Sunday December 23, 2012

On November 6, with reproductive rights emerging as a campaign issue, the crime of rape being parsed and redefined, and the gender gap in paychecks defended as sensible economics, women went to the polls in great numbers to successfully defend themselves -- and all of America in the process. Maybe that is what it will take to prevent the men in high places, in the wake of Newtown, Connecticut, from debating gun law reform into oblivion as has happened after every other senseless American massacre. Maybe the united voices of the mothers, grandmothers and future mothers of America will succeed in turning the tide on gun mayhem and madness.

The slaughter of 20 young school children in Newtown makes this attack resonate in a nation that has grown too thick-skinned about gun deaths, and the strong, mother-child bond is something that is common to cultures everywhere. Obviously, fathers, husbands, sons, brothers, grandfathers and uncles grieved and are grieving these deaths, as are men everywhere, but to see newspaper photos and TV footage of mothers at the graves of their children was beyond heart-wrenching. These women would have done whatever they could to defend their children from the psychotic gunman, if only they could have been there.

There are 309 million people in America and 157 million are women, a fraction more than 50 percent. Forty percent of these women are adult or elderly, a great proportion of them mothers, and they are all eligible to vote. As a bloc demanding gun law reform so no more children are massacred they would form a pressure group far larger than the bullies of the National Rifle Association, who have had congressmen of both political parties quaking in fear before them for far too long. And unlike the NRA with its blind allegiance to weaponry, the moms would have a cause that is morally superior and undeniably righteous.

Moms tend to be persistent, and that quality is needed now. The strategy of the gun lobby is to stall and obfuscate after every mass killing until a nation with attention deficit issues moves on to something else. Meanwhile, the nation’s leaders in Washington tie themselves in legislative knots and find reasons not to enact reform rather than to enact it. Mothers and their sisters, having demonstrated their power at the ballot box, should refuse to let the children of Newtown and the heroic teachers, aides and faculty members, the latter all women, drift into the history books, while the opportunity for significant gun reform drifts away with them.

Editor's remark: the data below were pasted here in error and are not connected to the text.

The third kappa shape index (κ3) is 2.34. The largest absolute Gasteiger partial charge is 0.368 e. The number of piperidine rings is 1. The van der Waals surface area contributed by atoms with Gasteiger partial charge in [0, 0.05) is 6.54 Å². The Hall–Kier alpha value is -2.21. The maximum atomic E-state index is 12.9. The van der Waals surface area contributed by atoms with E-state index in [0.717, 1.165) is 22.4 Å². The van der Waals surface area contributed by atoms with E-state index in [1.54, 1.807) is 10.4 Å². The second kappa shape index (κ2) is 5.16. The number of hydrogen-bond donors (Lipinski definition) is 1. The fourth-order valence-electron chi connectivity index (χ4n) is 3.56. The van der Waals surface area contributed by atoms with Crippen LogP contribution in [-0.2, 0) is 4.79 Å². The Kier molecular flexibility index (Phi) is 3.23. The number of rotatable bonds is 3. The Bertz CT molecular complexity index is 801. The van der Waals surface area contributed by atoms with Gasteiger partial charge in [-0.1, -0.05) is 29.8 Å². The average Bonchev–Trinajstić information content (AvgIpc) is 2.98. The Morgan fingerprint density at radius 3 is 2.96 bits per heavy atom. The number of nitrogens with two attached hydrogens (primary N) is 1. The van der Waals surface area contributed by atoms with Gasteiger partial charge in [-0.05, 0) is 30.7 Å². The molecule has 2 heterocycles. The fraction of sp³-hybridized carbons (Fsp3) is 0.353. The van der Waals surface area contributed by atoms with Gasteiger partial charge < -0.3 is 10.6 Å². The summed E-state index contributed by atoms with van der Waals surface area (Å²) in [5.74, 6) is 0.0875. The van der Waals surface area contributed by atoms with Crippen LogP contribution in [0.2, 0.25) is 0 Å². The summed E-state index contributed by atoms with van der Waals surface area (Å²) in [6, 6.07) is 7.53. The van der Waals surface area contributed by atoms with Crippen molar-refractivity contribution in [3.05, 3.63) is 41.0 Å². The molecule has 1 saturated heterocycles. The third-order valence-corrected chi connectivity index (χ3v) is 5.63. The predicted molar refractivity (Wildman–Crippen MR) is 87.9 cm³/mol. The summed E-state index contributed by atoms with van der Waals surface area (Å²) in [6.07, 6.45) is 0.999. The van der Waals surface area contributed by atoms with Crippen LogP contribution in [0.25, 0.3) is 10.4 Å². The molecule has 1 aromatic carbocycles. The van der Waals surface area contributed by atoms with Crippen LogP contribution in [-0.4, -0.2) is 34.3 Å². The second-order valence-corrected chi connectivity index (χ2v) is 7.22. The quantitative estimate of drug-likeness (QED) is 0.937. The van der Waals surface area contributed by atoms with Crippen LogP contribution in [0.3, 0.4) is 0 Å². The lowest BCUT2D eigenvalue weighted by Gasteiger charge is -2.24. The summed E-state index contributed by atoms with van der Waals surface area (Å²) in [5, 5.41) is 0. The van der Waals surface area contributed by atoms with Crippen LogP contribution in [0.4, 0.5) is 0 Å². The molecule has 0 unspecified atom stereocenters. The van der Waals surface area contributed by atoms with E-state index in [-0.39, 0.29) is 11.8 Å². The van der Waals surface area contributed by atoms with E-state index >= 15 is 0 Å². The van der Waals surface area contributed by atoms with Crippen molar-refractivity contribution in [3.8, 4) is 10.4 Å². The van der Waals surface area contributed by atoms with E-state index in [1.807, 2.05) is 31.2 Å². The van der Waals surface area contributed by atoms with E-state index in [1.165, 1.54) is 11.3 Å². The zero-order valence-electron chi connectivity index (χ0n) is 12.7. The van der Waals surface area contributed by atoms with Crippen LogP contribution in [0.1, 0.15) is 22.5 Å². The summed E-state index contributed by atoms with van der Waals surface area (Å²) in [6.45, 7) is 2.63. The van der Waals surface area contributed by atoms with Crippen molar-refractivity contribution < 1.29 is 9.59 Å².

Guys could follow their lead, as well as women elsewhere around the globe. Imagine if the mothers of the Middle East decided they would no longer allow their children to be pawns and victims while the interchangeable and intractable men who come and go continue to squander opportunities for peace even when the parameters of that peace stare them in their faces. Peace just might get its chance.

To start applying the heat, contact congressmen directly and demand results. Representative Richard Neal of the newly drawn 1st Congressional District can be reached at his local office (300 State St., Suite 200, Springfield, Ma. 01105, 413-785-0325); in Washington (2208 Rayburn House Office Bldg., Washington, D.C., 20515, 202-225-5601); or at his website, http://neal.house.gov Our U.S. Senate delegation will change a couple of times in the new year, but for now Senator John Kerry can be reached at his local office (Springfield Federal Bldg., 1550 Main St., Suite 304, Springfield, Ma. 01103, 413-785-4610); in Washington (218 Russell Bldg., Second Floor, Washington, D.C. 20510, 202-224-2742); or at his website, http:// kerry.senate.gov. Senator Scott Brown can be contacted at his Boston office (2400 JFK Federal Building, Boston, Ma. 02203, 617-565-3170); in Washington (317 Russell Senate Office Building, Washington D.C. 20510, 202-224-4543); or through his website, http://scottbrown.senate.gov

America doesn’t need a "debate" or a "dialogue" on gun violence it needs action -- as it has for decades. Now is the time, Moms of America.